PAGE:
But I'm not in the least convinced that needs to happen at the expense of basic literacy -- which schools across North America are most certainly failing at right now, students routinely come out of secondary education functionally illiterate -- or, say, at the basic core of historical understanding that Social Studies are meant to provide. (There's a whole complex of basic social touchstones and knowledge about civics that come out of knowing WW2 history, for example, which is why it still looms so large and why it horrifies teachers to encounter students who don't know who Hitler was or when Poland was invaded. That factual ignorance is a proximate indicator of a larger likely ignorance that's way scarier.)

In general the function of high school is not and should not be to stream everybody into vocational colleges and tech fields. That's just one aspect of the job market they'll be going into. If there are electives people are coasting through, the answer is to toughen up those electives or eliminate them; if the existing time isn't enough to teach both humanities and STEM subjects adequately then the length of school days needs looking at. I still don't see any reason to accept the conjecture that the failure of your schools to teach humanities adequately means they should teach them less.

Offline Cyrano Johnson

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Re: Education and the modern generation
« Reply #77 on: May 23, 2013, 05:59:37 PM »
+1 to Ephiral's post above as well.

Offline RubySlippers

Re: Education and the modern generation
« Reply #78 on: May 23, 2013, 06:19:42 PM »
Okay simple question what good are higher level BS classes if the student is not going to college? I do understand literacy, mathematics to a general level, an understanding of other subjects for general knowledge but you can knock those out in two years of classes to a level sufficient for a working man or woman as an adult. So to me your wasting two years of classes for the most part useless to half the students who may go on for a certification, vocational training or maybe an associates degree but are more often going into the work force out of High School.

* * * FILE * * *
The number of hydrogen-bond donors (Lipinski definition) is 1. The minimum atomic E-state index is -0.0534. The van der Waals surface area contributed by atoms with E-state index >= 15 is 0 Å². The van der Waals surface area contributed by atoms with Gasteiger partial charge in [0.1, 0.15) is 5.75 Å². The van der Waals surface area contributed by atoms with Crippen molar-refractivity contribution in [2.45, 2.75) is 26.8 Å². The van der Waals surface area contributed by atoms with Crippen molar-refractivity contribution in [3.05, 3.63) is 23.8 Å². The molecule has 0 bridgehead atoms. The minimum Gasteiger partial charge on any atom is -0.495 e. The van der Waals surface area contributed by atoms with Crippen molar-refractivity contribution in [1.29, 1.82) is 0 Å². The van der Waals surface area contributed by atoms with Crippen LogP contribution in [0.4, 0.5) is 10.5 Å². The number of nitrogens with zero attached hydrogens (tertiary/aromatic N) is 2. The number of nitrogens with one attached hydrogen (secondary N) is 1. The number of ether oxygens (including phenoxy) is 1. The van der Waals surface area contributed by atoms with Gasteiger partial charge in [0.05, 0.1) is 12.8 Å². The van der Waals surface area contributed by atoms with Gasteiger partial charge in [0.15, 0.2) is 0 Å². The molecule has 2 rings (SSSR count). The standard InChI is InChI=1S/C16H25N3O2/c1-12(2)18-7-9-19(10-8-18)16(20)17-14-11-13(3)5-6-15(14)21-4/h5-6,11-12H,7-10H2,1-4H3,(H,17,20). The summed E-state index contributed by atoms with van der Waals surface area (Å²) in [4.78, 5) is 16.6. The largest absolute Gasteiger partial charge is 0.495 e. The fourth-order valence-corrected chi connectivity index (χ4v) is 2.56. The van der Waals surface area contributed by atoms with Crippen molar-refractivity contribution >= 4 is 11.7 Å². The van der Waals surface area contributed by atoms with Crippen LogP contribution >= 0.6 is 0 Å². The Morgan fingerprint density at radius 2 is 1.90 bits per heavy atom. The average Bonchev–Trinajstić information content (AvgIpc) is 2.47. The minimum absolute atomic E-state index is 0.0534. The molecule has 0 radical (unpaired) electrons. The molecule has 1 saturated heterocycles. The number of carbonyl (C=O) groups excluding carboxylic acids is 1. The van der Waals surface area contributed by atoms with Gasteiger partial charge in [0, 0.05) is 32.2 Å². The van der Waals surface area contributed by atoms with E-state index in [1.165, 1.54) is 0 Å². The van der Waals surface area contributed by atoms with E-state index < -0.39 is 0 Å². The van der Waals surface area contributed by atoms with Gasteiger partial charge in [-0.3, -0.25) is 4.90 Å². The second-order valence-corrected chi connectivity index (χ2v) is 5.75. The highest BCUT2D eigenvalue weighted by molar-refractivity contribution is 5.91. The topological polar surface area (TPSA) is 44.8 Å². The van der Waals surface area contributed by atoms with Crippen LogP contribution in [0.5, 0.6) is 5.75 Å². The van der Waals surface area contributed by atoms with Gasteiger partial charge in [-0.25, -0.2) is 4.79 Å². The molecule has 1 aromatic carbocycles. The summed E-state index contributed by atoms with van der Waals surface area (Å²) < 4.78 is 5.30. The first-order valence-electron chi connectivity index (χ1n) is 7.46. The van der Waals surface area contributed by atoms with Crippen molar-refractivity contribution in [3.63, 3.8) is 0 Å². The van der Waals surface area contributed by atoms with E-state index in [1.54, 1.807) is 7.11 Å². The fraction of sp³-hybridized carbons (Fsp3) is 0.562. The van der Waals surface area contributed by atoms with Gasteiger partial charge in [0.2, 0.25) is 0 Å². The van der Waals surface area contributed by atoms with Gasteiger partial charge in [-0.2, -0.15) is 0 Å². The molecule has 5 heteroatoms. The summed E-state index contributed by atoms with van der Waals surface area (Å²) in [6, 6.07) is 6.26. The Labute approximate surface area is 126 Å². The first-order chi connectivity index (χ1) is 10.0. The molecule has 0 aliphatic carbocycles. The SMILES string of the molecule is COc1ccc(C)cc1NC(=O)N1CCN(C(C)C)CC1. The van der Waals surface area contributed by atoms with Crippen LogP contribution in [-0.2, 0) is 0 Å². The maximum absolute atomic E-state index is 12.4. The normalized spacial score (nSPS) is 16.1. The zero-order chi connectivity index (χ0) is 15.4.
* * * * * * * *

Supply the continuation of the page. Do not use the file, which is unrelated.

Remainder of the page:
Its funny to I have a relative take the GED at 16 and went out bypassing two years of High School going into a two year program and is now a gainfully employed automotive tech at 18 earning over $32,000 a year, once he gets his certifications upgraded he will earn $40,000 likely by 26 a lot more than many college grads with bachelors degrees are getting. And you cannot outsource this work and its in demand and largely recession proof. So why not just educate for two years, let those that want to try for the GED and give them the rest of their education money for two years of additional education at any accredited or similar school or apply it to an apprenticeship. Say 60% of their education costs if that in a  state is $20,000  apply a $12,000 amount to be used by the time they are 19. Then students wanting to get a High School diploma can do that yet as well. Just an idea.

Offline Oniya

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Re: Education and the modern generation
« Reply #79 on: May 23, 2013, 06:26:07 PM »
Have you even thought about your own signature text?  You are referring to education that is designed to adjust the individual to society, rather than allowing people to develop to their full potentials.  I guess you must see leisure as a problem.


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Re: Education and the modern generation